Duarte column: English in Action builds cultural bridges | PostIndependent.com

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Duarte column: English in Action builds cultural bridges


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The first time I met her was like feeling a cool breeze; I was struck by her intelligence, energy, and enigmatic beauty, the same beauty that emanates from those who feel love and respect for mankind.

Her name is Polly Whitcomb, a resident of this valley for several decades. We were matched as participants in the educational and cultural project English in Action. Whitcomb as a tutor and I as a student.

English in Action connects English speakers with people who want to learn English, most of them Spanish speakers.

So, honoring cultural diversity and jumping language barriers seem to be part of the magic of English in Action.

Its way of promoting the process of learning is incredible, because make it as becomes an everyday and natural process.

It is not a boring and traditional method, in fact, is more than that, it uses a strategy where the power of human interaction is conjugated.

Whitcomb and I are part of this conjugation.

We belong to different cultures, generations and idiosyncrasies, however, love to serve of serving our community is what unites us.

Whitcomb is an incredible mentor, not only for her expertise in pedagogy, but also because of her personality and that mixture of intelligence seasoned with a passion for art, which definitely inspires me.

We meet every Thursday for an hour. Each session seems to me as an adventure, we share a delicious herbal tea and some sandwiches.

She opens the doors of her house for me, and if that’s not enough, also the doors of her heart.

One of my favorite meetings was when we both share stories, and read poems of the great Mexican literata Sor Juana Ines de la Cruz; she read in Spanish, I read in English.

More than just a tutor, Whitcomb is a friend, a confidant, a woman who exercises the gift of patience and compassion, especially when I’m confronted with my “tongue disabilities.”

English in Action transforms lives, thanks to the efforts of its excellent teamwork, tutors, students, volunteers, staff and board of directors.

This organization was born as part of a program launched by the Basalt Public Library, called the Adult Literacy Program; and became a fully independent nonprofit organization in 2008.

Thanks for the hard work of Julie Fox-Rubin, a tenacious fighter for social justice, who led the program from its origins in 1994 until 2008.

Regarding the foundation of this project, Fox-Rubin expresses said: “Helping people to build meaningful relationships across and language barriers … learning English is important, but for me the most important part was fostering the relationship between two people, two people who might not otherwise ever get to know each other.”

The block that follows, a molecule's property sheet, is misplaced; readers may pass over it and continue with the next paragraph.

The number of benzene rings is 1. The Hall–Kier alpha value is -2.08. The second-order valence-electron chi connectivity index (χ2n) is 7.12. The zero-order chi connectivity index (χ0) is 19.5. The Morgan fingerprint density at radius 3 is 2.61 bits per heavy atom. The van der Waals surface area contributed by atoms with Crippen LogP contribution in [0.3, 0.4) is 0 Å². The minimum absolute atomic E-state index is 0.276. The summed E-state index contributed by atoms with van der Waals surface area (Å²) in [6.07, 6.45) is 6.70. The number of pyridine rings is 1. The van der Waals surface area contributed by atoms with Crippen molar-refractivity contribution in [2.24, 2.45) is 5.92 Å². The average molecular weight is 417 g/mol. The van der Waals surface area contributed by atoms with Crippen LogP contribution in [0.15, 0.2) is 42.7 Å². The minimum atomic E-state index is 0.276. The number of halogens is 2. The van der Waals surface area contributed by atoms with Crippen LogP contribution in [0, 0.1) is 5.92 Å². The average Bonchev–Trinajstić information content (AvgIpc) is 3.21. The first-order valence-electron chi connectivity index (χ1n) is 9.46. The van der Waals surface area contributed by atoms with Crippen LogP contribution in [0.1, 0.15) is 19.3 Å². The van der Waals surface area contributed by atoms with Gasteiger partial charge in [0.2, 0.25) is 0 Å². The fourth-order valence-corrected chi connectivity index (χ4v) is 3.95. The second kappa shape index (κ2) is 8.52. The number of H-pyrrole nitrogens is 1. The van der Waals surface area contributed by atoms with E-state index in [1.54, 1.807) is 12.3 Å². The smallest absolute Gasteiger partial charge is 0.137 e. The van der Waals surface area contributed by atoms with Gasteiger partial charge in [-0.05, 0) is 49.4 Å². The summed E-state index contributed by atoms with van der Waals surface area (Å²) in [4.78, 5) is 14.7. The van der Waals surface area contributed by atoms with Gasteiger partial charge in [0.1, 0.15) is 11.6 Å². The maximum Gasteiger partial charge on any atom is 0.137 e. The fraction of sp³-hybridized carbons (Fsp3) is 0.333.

From 2008, Lara Beaulieu, has been the executive director of English in Action, whose work in coordination with its board of directors, have positioned it, from my personal point of view, as one of the most successful non-profit organizations in the Roaring Fork Valley.

Simply by attending its traditional and main fundraising event, Fiesta de Tamales, you can measure the impact caused by this organization. “Our volunteers are the heart and soul of the cross-cultural community event …”

Beaulieu wrote in her thank you letter to all who participated in this event.

With her remarkable leadership style, Beaulieu facilitates the task of generate and form strong and powerful ties, transforming lives in a community that is strengthened positively.

I cannot thank Joanna Rodden enough, English in Action program manager and match advisor, for her sensitivity and intelligence to assigning me an amazing tutor, and for letting me take part of this great experience.

Thanks to the incredible English in Action teamwork, for reminding us that we live in an environment where cultural diversity embraces us and we must learn to live in community.

My tutor Polly Whitcomb makes me feel accepted, drives me to grow, and helps me to decipher the secrets and wonders of a beautiful language that I have adopted, and that I love to learn.

Eloisa Duarte is an active community volunteer. She has a degree in communications and a passion for education. Reach her at maeloduarte@gmail.com.

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